An apple might not seem to have anything particularly holy about it, but it belongs to Hashem. If I eat that apple without a bracha, I have misused it; I missed the chance to use it for a holy purpose. But simply by making a bracha and acknowledging that Hashem is the One who brought this miraculous food into the world, I turn my use of this food into a holy act. As the Gemara says on Berachot 35a: before the bracha, the food belongs to Hashem; with a bracha, it belongs to the person who said the bracha.

Could we ever transform an act of theft that easily?

In fact, the Gemara tells us that once a person says a bracha, the second half of that pasuk from Tehillim applies: “והארץ נתן לבני אדם” – “G-d gave the earth to humans.” I am not only taking legitimately; I am accepting something which was given to me. Unlike a thief, we have the power to decide to take ownership of something that had belonged to Someone else. Unlike a thief, we have the power to transform the action of taking: without a bracha it’s me’ilah, forbidden; with a bracha, it becomes not just permitted, but a holy use of the apple. Because Hashem gave it to us, as long as we recognize it as His gift and shape our use appropriately.

We actually have this power in other areas of life, too. Just a few days ago, on Shavuos, we expressed the holiness of the day with the words “mekadesh Yisrael v’hazmanim” – G-d sanctifies Israel and the times. We mention G-d’s sanctification of His people first because we play a role in the sanctification of the “times”; 6 Sivan becomes holy because we declare that day to be 6 Sivan. (See Nedarim 78b and Beitza 17a). When we use an object for a holy purpose, it can become holy. (See Megillah 26b.)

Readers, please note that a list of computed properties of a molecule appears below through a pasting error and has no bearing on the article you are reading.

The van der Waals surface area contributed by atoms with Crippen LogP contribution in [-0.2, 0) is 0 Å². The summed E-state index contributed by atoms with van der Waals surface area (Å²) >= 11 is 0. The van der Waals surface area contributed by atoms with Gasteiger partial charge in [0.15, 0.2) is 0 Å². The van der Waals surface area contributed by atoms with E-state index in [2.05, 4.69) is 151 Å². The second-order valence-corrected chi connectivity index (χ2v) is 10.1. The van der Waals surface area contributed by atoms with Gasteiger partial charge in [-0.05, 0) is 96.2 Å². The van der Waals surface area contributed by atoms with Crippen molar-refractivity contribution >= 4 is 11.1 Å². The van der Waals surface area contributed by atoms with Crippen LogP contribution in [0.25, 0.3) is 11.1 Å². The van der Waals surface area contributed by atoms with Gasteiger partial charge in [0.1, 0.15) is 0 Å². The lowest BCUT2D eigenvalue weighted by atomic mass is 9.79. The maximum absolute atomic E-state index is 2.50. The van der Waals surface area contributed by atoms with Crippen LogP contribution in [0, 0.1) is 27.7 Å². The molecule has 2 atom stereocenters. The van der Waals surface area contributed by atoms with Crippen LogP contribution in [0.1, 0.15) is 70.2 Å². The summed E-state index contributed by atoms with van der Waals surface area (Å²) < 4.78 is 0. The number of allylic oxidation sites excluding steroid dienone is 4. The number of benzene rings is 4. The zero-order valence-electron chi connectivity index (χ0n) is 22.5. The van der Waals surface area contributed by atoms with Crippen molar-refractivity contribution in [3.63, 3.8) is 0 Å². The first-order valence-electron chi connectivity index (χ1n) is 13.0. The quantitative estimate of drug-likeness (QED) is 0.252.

Holiness might seem very far away – untouchable, like someone (Someone) else’s property. But it’s actually all around us, and we can make it happen.

As Rav Soloveitchik writes:

Holiness does not wink at us from “beyond”…but appears in our actual, very real lives… The beginnings of holiness are rooted in the highest heavens, and its end is embedded in the “end of days”…but the link that joins together…is the halakhic conception of holiness…the holiness of the concrete.  An individual does not become holy through mystical adhesion to the absolute nor through mysterious union with the infinite…but, rather, through his whole biological life…actualizing the Halakhah in the empirical world… Holiness is created by man, by flesh and blood.  Through the power of our mouths, through verbal sanctification alone, we can create holy offerings…  (Halakhic Man p.46-47)

Hashem decides what can be holy, but we take that potential and make it real.

Reciting berachot before eating, or deriving any other benefit from G-d’s world, is much more than a way to say “please” and “thank you.” It’s one way we actualize our G-d-given power to make even simple actions, like eating a hamburger or an apple, into a holy part of our daily lives.

Sarah C. Rudolph is a Jewish educator and freelance writer. She has been sharing her passion for Jewish texts of all kinds for over 15 years, with students of all ages. Sarah’s essays have been published in a variety of internet and print media, including Times of Israel, Kveller, Jewish Action, The Lehrhaus, TorahMusings, and more. Sarah lives in Cleveland with her husband and four children, but is privileged to learn online with students all over the world through and She is also Editor-At-Large at Deracheha:

The words of this author reflect his/her own opinions and do not necessarily represent the official position of the Orthodox Union.